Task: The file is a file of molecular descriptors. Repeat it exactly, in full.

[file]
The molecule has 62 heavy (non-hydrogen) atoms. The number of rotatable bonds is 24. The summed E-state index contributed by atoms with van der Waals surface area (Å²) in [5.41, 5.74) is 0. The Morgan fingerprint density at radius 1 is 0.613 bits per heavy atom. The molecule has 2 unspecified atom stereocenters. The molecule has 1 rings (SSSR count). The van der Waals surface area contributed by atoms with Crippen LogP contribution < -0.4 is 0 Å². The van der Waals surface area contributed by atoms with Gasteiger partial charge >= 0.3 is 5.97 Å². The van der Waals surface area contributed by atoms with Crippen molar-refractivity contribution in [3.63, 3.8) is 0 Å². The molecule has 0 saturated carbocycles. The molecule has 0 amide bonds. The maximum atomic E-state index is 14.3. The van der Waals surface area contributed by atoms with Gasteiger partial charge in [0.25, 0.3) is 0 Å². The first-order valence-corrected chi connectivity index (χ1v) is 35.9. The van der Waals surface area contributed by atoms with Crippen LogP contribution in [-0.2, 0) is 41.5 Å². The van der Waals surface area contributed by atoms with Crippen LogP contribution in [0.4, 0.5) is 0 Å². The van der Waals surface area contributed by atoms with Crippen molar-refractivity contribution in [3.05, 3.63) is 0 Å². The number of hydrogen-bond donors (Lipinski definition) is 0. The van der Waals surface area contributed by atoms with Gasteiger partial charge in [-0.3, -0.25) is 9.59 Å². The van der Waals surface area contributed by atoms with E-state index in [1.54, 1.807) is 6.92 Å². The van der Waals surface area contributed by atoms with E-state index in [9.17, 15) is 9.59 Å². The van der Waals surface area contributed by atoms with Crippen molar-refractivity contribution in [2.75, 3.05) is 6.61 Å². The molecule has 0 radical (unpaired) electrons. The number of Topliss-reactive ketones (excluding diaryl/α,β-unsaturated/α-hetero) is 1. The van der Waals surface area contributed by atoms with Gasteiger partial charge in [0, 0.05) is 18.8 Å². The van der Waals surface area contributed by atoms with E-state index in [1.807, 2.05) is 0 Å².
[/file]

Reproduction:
The molecule has 62 heavy (non-hydrogen) atoms. The number of rotatable bonds is 24. The summed E-state index contributed by atoms with van der Waals surface area (Å²) in [5.41, 5.74) is 0. The Morgan fingerprint density at radius 1 is 0.613 bits per heavy atom. The molecule has 2 unspecified atom stereocenters. The molecule has 1 rings (SSSR count). The van der Waals surface area contributed by atoms with Crippen LogP contribution < -0.4 is 0 Å². The van der Waals surface area contributed by atoms with Gasteiger partial charge >= 0.3 is 5.97 Å². The van der Waals surface area contributed by atoms with Crippen molar-refractivity contribution in [3.63, 3.8) is 0 Å². The molecule has 0 saturated carbocycles. The molecule has 0 amide bonds. The maximum atomic E-state index is 14.3. The van der Waals surface area contributed by atoms with Gasteiger partial charge in [0.25, 0.3) is 0 Å². The first-order valence-corrected chi connectivity index (χ1v) is 35.9. The van der Waals surface area contributed by atoms with Crippen LogP contribution in [-0.2, 0) is 41.5 Å². The van der Waals surface area contributed by atoms with Crippen LogP contribution in [0.4, 0.5) is 0 Å². The van der Waals surface area contributed by atoms with Crippen molar-refractivity contribution in [3.05, 3.63) is 0 Å². The number of hydrogen-bond donors (Lipinski definition) is 0. The van der Waals surface area contributed by atoms with Gasteiger partial charge in [-0.3, -0.25) is 9.59 Å². The van der Waals surface area contributed by atoms with E-state index in [1.54, 1.807) is 6.92 Å². The van der Waals surface area contributed by atoms with E-state index in [9.17, 15) is 9.59 Å². The van der Waals surface area contributed by atoms with Crippen molar-refractivity contribution in [2.75, 3.05) is 6.61 Å². The molecule has 0 radical (unpaired) electrons. The number of Topliss-reactive ketones (excluding diaryl/α,β-unsaturated/α-hetero) is 1. The van der Waals surface area contributed by atoms with Gasteiger partial charge in [0, 0.05) is 18.8 Å². The van der Waals surface area contributed by atoms with E-state index in [1.807, 2.05) is 0 Å².